“Did you ever tell Tadd Martin to bring Gary Helman in dead or alive?” Rigdon asked her.

“Oh my gosh, no,” she said.

Martin also confirmed with Barnett during a cross examination that Barnett told him the Helmans were “unstable and crazy and sue happy.”

When Foster took the stand, he said Martin had asked him to help in the recovery and that the case “was given more care than usual because of fear of lawsuits.”

He also testified that the goal that day was for Foster to “knock on the front door, tell them why we were there and hopefully make enough noise to flush them out the back” where Martin and Thomas were waiting. Foster said the information provided to Martin from Stacey Staley – a reporter who worked for The Papers Inc. at the time and was working as an informant for the bounty hunters and Barnett’s – about what the individuals were wearing right before the attempted apprehension was helpful.

Foster also said that during the last eight years that he’s been involved in the bail bonds business he has never had to fight someone, wrestle someone, shoot anyone or pepper spray anyone. He said he’s worked about 400 recoveries and worked with Martin on about 100.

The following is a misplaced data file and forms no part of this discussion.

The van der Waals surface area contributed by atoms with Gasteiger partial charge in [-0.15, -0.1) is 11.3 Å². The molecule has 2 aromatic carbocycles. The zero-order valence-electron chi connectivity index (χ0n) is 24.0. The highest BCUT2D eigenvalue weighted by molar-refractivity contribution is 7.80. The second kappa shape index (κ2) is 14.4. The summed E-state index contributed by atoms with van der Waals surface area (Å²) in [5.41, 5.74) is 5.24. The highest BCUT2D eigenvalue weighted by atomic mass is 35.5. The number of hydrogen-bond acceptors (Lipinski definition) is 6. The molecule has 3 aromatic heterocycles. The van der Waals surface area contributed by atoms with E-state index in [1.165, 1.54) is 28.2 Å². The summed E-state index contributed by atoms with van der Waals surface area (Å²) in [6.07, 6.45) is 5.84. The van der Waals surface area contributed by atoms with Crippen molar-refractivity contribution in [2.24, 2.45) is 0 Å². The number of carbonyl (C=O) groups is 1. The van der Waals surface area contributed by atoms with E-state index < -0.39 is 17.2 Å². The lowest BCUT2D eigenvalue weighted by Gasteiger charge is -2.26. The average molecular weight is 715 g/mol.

When asked about the law about entering a third-party’s home, which is what the Helmans are accusing them of – Foster said, “You don’t have to own property to be bonded out of jail, so you can apprehend the fugitive where he lives.”

Next, jurors heard from Martin, who walks with a cane following the incident. He said he got licensed in 2011 and had aspirations of becoming a U.S. marshal before he became disabled. He also testified he has never had to draw a firearm before this incident and that he had done surveillance on the Cromwell home more than a dozen times. He also said he asked Foster to help with the job and later brought on Thomas after they realized Atta could become problematic and interfere in the apprehension. Thomas’ job was going to be to restrain Atta while Martin apprehended Gary, Martin said. However, that plan didn’t work, because after the gunfire rang out and Martin was down, Thomas took off, and it was even speculated by Martin later in police interviews that Thomas may have gotten high on marijuana after the shootout to “calm down.”